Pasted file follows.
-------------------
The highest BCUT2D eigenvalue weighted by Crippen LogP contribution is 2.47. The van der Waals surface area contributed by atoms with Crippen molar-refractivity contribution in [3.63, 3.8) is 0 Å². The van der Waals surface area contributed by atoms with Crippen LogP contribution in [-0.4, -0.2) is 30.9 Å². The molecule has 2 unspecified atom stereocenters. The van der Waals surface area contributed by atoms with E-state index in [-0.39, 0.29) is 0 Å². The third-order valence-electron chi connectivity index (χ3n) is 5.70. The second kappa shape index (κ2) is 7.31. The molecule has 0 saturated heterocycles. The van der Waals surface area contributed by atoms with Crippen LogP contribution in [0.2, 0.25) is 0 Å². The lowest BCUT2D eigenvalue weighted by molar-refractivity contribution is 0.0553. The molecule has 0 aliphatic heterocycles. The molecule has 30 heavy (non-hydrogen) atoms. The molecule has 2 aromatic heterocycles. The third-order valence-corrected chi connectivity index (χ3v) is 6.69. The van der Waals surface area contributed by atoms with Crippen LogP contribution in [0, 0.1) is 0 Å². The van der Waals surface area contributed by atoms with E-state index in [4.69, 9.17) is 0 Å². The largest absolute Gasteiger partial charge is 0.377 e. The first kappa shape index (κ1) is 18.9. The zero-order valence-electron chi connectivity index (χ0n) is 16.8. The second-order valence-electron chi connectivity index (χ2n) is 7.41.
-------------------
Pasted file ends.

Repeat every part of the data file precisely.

The highest BCUT2D eigenvalue weighted by Crippen LogP contribution is 2.47. The van der Waals surface area contributed by atoms with Crippen molar-refractivity contribution in [3.63, 3.8) is 0 Å². The van der Waals surface area contributed by atoms with Crippen LogP contribution in [-0.4, -0.2) is 30.9 Å². The molecule has 2 unspecified atom stereocenters. The van der Waals surface area contributed by atoms with E-state index in [-0.39, 0.29) is 0 Å². The third-order valence-electron chi connectivity index (χ3n) is 5.70. The second kappa shape index (κ2) is 7.31. The molecule has 0 saturated heterocycles. The van der Waals surface area contributed by atoms with Crippen LogP contribution in [0.2, 0.25) is 0 Å². The lowest BCUT2D eigenvalue weighted by molar-refractivity contribution is 0.0553. The molecule has 0 aliphatic heterocycles. The molecule has 30 heavy (non-hydrogen) atoms. The molecule has 2 aromatic heterocycles. The third-order valence-corrected chi connectivity index (χ3v) is 6.69. The van der Waals surface area contributed by atoms with Crippen LogP contribution in [0, 0.1) is 0 Å². The van der Waals surface area contributed by atoms with E-state index in [4.69, 9.17) is 0 Å². The largest absolute Gasteiger partial charge is 0.377 e. The first kappa shape index (κ1) is 18.9. The zero-order valence-electron chi connectivity index (χ0n) is 16.8. The second-order valence-electron chi connectivity index (χ2n) is 7.41.